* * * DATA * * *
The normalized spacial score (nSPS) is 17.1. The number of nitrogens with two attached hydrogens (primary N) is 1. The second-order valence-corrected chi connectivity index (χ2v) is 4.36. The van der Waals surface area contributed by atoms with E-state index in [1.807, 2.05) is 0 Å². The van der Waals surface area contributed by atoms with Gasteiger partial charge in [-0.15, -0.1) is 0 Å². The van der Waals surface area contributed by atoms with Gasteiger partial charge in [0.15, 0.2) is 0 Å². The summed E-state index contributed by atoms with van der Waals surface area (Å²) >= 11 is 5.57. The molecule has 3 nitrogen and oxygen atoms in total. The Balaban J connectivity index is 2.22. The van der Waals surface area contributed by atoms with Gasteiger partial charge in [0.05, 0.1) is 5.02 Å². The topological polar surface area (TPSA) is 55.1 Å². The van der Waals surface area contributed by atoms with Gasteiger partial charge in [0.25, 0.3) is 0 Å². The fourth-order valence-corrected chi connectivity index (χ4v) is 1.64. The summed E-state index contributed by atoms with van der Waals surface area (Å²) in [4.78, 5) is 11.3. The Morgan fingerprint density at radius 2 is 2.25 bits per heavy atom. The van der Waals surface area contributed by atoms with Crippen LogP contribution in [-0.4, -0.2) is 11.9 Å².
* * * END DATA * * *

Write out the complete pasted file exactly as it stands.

The normalized spacial score (nSPS) is 17.1. The number of nitrogens with two attached hydrogens (primary N) is 1. The second-order valence-corrected chi connectivity index (χ2v) is 4.36. The van der Waals surface area contributed by atoms with E-state index in [1.807, 2.05) is 0 Å². The van der Waals surface area contributed by atoms with Gasteiger partial charge in [-0.15, -0.1) is 0 Å². The van der Waals surface area contributed by atoms with Gasteiger partial charge in [0.15, 0.2) is 0 Å². The summed E-state index contributed by atoms with van der Waals surface area (Å²) >= 11 is 5.57. The molecule has 3 nitrogen and oxygen atoms in total. The Balaban J connectivity index is 2.22. The van der Waals surface area contributed by atoms with Gasteiger partial charge in [0.05, 0.1) is 5.02 Å². The topological polar surface area (TPSA) is 55.1 Å². The van der Waals surface area contributed by atoms with Gasteiger partial charge in [0.25, 0.3) is 0 Å². The fourth-order valence-corrected chi connectivity index (χ4v) is 1.64. The summed E-state index contributed by atoms with van der Waals surface area (Å²) in [4.78, 5) is 11.3. The Morgan fingerprint density at radius 2 is 2.25 bits per heavy atom. The van der Waals surface area contributed by atoms with Crippen LogP contribution in [-0.4, -0.2) is 11.9 Å².